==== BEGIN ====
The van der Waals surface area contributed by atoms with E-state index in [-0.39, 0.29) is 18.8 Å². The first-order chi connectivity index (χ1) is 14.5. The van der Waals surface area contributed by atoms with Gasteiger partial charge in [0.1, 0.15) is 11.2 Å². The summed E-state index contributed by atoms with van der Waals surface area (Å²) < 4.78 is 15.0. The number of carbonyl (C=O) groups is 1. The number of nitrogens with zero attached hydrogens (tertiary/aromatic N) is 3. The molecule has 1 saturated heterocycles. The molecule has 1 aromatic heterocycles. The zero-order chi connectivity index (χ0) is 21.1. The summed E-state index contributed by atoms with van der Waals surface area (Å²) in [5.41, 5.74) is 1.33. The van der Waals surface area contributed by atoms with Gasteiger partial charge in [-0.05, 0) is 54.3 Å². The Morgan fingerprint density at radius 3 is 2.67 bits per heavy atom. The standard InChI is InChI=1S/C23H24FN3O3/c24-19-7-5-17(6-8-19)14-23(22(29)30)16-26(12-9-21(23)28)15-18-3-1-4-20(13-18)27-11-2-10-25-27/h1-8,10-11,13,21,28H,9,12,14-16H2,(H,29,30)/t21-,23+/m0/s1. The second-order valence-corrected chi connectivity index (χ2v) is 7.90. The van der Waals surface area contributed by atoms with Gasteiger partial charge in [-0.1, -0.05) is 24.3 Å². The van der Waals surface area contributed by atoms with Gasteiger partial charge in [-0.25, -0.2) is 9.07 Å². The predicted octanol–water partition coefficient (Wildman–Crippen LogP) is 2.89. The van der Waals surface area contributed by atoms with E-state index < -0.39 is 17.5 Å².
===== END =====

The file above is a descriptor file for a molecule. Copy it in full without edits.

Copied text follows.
The van der Waals surface area contributed by atoms with E-state index in [-0.39, 0.29) is 18.8 Å². The first-order chi connectivity index (χ1) is 14.5. The van der Waals surface area contributed by atoms with Gasteiger partial charge in [0.1, 0.15) is 11.2 Å². The summed E-state index contributed by atoms with van der Waals surface area (Å²) < 4.78 is 15.0. The number of carbonyl (C=O) groups is 1. The number of nitrogens with zero attached hydrogens (tertiary/aromatic N) is 3. The molecule has 1 saturated heterocycles. The molecule has 1 aromatic heterocycles. The zero-order chi connectivity index (χ0) is 21.1. The summed E-state index contributed by atoms with van der Waals surface area (Å²) in [5.41, 5.74) is 1.33. The van der Waals surface area contributed by atoms with Gasteiger partial charge in [-0.05, 0) is 54.3 Å². The Morgan fingerprint density at radius 3 is 2.67 bits per heavy atom. The standard InChI is InChI=1S/C23H24FN3O3/c24-19-7-5-17(6-8-19)14-23(22(29)30)16-26(12-9-21(23)28)15-18-3-1-4-20(13-18)27-11-2-10-25-27/h1-8,10-11,13,21,28H,9,12,14-16H2,(H,29,30)/t21-,23+/m0/s1. The second-order valence-corrected chi connectivity index (χ2v) is 7.90. The van der Waals surface area contributed by atoms with Gasteiger partial charge in [-0.1, -0.05) is 24.3 Å². The van der Waals surface area contributed by atoms with Gasteiger partial charge in [-0.25, -0.2) is 9.07 Å². The predicted octanol–water partition coefficient (Wildman–Crippen LogP) is 2.89. The van der Waals surface area contributed by atoms with E-state index < -0.39 is 17.5 Å².